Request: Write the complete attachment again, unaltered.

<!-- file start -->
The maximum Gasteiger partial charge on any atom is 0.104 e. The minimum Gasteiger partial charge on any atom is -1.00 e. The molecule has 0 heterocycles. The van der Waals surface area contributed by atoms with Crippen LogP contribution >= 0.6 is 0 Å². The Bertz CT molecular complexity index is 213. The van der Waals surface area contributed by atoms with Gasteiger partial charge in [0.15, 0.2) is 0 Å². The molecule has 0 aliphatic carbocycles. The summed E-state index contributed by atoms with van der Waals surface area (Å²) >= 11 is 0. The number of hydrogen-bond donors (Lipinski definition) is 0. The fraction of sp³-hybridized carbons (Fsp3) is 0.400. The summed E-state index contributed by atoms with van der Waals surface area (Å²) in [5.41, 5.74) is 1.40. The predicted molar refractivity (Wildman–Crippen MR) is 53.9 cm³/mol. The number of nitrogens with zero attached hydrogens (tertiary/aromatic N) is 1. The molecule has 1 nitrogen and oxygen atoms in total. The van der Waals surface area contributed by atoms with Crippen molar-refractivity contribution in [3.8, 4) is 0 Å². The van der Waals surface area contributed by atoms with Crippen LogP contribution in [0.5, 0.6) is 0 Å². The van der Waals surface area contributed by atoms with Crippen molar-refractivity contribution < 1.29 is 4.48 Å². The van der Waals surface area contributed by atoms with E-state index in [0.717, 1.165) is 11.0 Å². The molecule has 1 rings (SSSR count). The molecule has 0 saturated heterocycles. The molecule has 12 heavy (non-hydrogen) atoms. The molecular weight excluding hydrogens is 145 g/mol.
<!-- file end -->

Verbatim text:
The maximum Gasteiger partial charge on any atom is 0.104 e. The minimum Gasteiger partial charge on any atom is -1.00 e. The molecule has 0 heterocycles. The van der Waals surface area contributed by atoms with Crippen LogP contribution >= 0.6 is 0 Å². The Bertz CT molecular complexity index is 213. The van der Waals surface area contributed by atoms with Gasteiger partial charge in [0.15, 0.2) is 0 Å². The molecule has 0 aliphatic carbocycles. The summed E-state index contributed by atoms with van der Waals surface area (Å²) >= 11 is 0. The number of hydrogen-bond donors (Lipinski definition) is 0. The fraction of sp³-hybridized carbons (Fsp3) is 0.400. The summed E-state index contributed by atoms with van der Waals surface area (Å²) in [5.41, 5.74) is 1.40. The predicted molar refractivity (Wildman–Crippen MR) is 53.9 cm³/mol. The number of nitrogens with zero attached hydrogens (tertiary/aromatic N) is 1. The molecule has 1 nitrogen and oxygen atoms in total. The van der Waals surface area contributed by atoms with Crippen molar-refractivity contribution in [3.8, 4) is 0 Å². The van der Waals surface area contributed by atoms with Crippen LogP contribution in [0.5, 0.6) is 0 Å². The van der Waals surface area contributed by atoms with Crippen molar-refractivity contribution < 1.29 is 4.48 Å². The van der Waals surface area contributed by atoms with E-state index in [0.717, 1.165) is 11.0 Å². The molecule has 1 rings (SSSR count). The molecule has 0 saturated heterocycles. The molecule has 12 heavy (non-hydrogen) atoms. The molecular weight excluding hydrogens is 145 g/mol.